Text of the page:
The tension and sweltering unease comes in waves across 10tracks, often brittle and heartbreaking, other times ferocious and sharp."A peacock has so many colors, and that's what we want our sound to belike. It's clearly rock 'n roll. It's clearly country. It's clearly folk.There's definitely blues and elements of R&B in there, too," saysNelson.
Recorded at Nashville's Sound Emporium, the album was helmed byindustry stalwart Dexter Green (Jason Isbell, Elizabeth Cooke, Derek Hoke)."He brought a strange cosmic energy," says Nelson about Green."He's sort of indescribable. You have to meet him to know who he is."
The scope of Gran Pavo Real ismost remarkable, shifting between the slow-rolling "Hideaway" to thedowncast "Let's Get Drunk Tonight" and the yearning of "All IReally Want is You." Spending very little time with overdubs or more thana few takes, the music came together within two days. My Morning Jacket's TomBlankenship lends his smart musicianship to the entire lineup. Initially, hiscontribution was on only one song, but he fell in love with the work being madeand asked to stay for the whole ride. Accomplished key player Ralph Lofton(Yolanda Adams, Jennifer Holliday) is likewise a prevalent musical forcethroughout the collection. "Ralph brought some soul to the project,"notes Nelson. "It's really great, considering we recorded it live. Thisrecord has a real human interaction type soul."
Having grown up in a rather sheltered Pentecostal household inthe suburbs of Birmingham, Alabama, Nelson tuned into the only secular music hewas allowed to listen to: the local oldies station. "What really got meinto music is the blues. When I was a teenager I really liked John Lee Hooker,Freddy King, BB King, and Buddy Guy. I think you can hear these influences inthe new songs in some ways. At an early age, I learned how hitting the rightchords at the right times could really mess with somebody's emotions."
It wasn't until he was 14 years old that he heard LynyrdSkynyrd's "Free Bird" for the first time, and it changed everything."When I heard the guitar solo, I freaked out. I went downstairs andstarted playing my brother's guitars when he wasn't home. I taught myself howto play because I loved that song so much. I would get my ass kicked forbreaking his strings, though. I had to learn fast, and I knew I wouldn't get aguitar from my parents if I didn't already show some interest or effort."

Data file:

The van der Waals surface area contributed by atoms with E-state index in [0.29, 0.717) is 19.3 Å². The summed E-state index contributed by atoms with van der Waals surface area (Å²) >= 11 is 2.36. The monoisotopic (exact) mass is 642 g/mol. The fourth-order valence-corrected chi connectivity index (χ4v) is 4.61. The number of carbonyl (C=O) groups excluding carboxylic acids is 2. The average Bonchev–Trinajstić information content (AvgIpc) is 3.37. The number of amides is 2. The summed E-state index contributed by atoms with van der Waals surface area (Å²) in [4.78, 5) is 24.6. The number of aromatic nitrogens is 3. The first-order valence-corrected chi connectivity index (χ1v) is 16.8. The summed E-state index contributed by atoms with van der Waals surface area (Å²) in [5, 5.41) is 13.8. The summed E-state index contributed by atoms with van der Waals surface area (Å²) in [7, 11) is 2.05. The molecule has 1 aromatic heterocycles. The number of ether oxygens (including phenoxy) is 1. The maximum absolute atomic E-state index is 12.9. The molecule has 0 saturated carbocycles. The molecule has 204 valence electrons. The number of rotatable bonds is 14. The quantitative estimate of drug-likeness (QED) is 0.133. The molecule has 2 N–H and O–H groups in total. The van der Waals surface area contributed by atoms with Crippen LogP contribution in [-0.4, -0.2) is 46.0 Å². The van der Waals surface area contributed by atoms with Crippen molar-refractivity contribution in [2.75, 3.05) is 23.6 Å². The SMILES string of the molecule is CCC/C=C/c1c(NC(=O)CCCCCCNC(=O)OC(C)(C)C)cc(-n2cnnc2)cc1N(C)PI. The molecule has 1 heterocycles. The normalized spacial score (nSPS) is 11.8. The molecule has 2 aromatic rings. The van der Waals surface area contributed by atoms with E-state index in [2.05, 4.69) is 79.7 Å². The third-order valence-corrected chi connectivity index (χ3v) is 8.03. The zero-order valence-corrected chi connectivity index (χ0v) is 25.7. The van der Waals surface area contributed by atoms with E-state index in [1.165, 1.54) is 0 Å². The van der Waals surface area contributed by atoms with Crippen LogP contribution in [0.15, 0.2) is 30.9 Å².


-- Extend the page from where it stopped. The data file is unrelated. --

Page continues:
Later, when he was 18, the next piece of the puzzle fell intoplace. His father had just passed away, and on the ride home from the funeral,his sister, "who always had really good taste in music," as Nelsonremembers it, put on Ryan Adams' "When the Stars Go Blue." Theperformance crushed him. "I started hearing all the little country influences.I thought it was awesome. I didn't know I liked country music. Then, I wentfrom Ryan straight to George Jones. From that moment on, I became way moreobsessed with country music than rock 'n roll."
After college, he moved to Nashville to pursue his musicalcareer and that's where he met bandmate Blount, who "grew up on '90scountry." The pair hit it off almost immediately. "We instantly wentout and got a case of beer and shotgunned them. We started playing and writingsongs together. We found out we sang together pretty well."
Late one night, when they were drunk on Bushwackers, GreatPeacock was born. "We jokingly said we were going to start a folk band,and we wrote a song called 'Desert Lark,'" recalls Nelson. Close friendsand family raved about what they had nonchalantly created. The band soon becamea reality in early 2013, and their debut album Making Ghosts arrived two years later.
On Gran Pavo Real,the band spread their wings and easily glide into bolder territory ⎯⎯without sacrificing their genre-bending artist stamp, of course. Americanamusic is a state of mind, a way of living fraught with stories of heartache,lonesomeness, and desperation. That is certainly the case for Great Peacock,whose style is an amalgam of American design bred of southern tradition.
Cordovas / Great Peacock